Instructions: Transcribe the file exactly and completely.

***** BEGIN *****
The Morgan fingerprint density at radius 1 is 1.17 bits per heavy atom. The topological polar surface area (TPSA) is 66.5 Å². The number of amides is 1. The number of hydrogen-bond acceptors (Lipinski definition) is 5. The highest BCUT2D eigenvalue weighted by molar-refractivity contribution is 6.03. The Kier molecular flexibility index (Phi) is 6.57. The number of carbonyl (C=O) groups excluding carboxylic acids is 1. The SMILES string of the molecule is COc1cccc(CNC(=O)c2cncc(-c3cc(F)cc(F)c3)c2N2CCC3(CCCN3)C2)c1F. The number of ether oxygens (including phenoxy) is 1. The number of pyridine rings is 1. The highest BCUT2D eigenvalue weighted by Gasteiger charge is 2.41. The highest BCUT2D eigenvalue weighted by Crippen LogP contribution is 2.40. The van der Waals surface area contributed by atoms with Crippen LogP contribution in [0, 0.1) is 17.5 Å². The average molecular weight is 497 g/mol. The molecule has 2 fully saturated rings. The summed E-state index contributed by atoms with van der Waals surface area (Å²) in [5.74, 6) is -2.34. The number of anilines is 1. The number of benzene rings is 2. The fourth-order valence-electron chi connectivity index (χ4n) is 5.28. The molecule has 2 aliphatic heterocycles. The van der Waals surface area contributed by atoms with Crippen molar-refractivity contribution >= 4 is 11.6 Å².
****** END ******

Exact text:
The Morgan fingerprint density at radius 1 is 1.17 bits per heavy atom. The topological polar surface area (TPSA) is 66.5 Å². The number of amides is 1. The number of hydrogen-bond acceptors (Lipinski definition) is 5. The highest BCUT2D eigenvalue weighted by molar-refractivity contribution is 6.03. The Kier molecular flexibility index (Phi) is 6.57. The number of carbonyl (C=O) groups excluding carboxylic acids is 1. The SMILES string of the molecule is COc1cccc(CNC(=O)c2cncc(-c3cc(F)cc(F)c3)c2N2CCC3(CCCN3)C2)c1F. The number of ether oxygens (including phenoxy) is 1. The number of pyridine rings is 1. The highest BCUT2D eigenvalue weighted by Gasteiger charge is 2.41. The highest BCUT2D eigenvalue weighted by Crippen LogP contribution is 2.40. The van der Waals surface area contributed by atoms with Crippen LogP contribution in [0, 0.1) is 17.5 Å². The average molecular weight is 497 g/mol. The molecule has 2 fully saturated rings. The summed E-state index contributed by atoms with van der Waals surface area (Å²) in [5.74, 6) is -2.34. The number of anilines is 1. The number of benzene rings is 2. The fourth-order valence-electron chi connectivity index (χ4n) is 5.28. The molecule has 2 aliphatic heterocycles. The van der Waals surface area contributed by atoms with Crippen molar-refractivity contribution >= 4 is 11.6 Å².